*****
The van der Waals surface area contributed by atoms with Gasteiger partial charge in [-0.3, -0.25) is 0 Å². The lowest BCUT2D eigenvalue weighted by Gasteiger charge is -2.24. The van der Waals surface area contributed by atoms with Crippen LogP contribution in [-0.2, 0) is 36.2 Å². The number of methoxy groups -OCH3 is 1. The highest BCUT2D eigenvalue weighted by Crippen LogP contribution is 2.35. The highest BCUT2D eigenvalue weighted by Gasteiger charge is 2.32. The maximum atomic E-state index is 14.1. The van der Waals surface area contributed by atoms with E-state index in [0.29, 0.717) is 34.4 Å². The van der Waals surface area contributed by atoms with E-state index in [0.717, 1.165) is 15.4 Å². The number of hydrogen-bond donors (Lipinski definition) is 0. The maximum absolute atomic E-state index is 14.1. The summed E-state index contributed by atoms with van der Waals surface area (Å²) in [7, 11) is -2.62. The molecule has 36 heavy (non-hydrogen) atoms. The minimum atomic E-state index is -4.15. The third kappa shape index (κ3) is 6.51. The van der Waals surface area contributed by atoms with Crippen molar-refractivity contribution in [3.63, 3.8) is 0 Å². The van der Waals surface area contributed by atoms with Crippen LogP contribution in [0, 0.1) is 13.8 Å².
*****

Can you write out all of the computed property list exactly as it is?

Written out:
The van der Waals surface area contributed by atoms with Gasteiger partial charge in [-0.3, -0.25) is 0 Å². The lowest BCUT2D eigenvalue weighted by Gasteiger charge is -2.24. The van der Waals surface area contributed by atoms with Crippen LogP contribution in [-0.2, 0) is 36.2 Å². The number of methoxy groups -OCH3 is 1. The highest BCUT2D eigenvalue weighted by Crippen LogP contribution is 2.35. The highest BCUT2D eigenvalue weighted by Gasteiger charge is 2.32. The maximum atomic E-state index is 14.1. The van der Waals surface area contributed by atoms with E-state index in [0.29, 0.717) is 34.4 Å². The van der Waals surface area contributed by atoms with E-state index in [0.717, 1.165) is 15.4 Å². The number of hydrogen-bond donors (Lipinski definition) is 0. The maximum absolute atomic E-state index is 14.1. The summed E-state index contributed by atoms with van der Waals surface area (Å²) in [7, 11) is -2.62. The molecule has 36 heavy (non-hydrogen) atoms. The minimum atomic E-state index is -4.15. The third kappa shape index (κ3) is 6.51. The van der Waals surface area contributed by atoms with Crippen molar-refractivity contribution in [3.63, 3.8) is 0 Å². The van der Waals surface area contributed by atoms with Crippen LogP contribution in [0, 0.1) is 13.8 Å².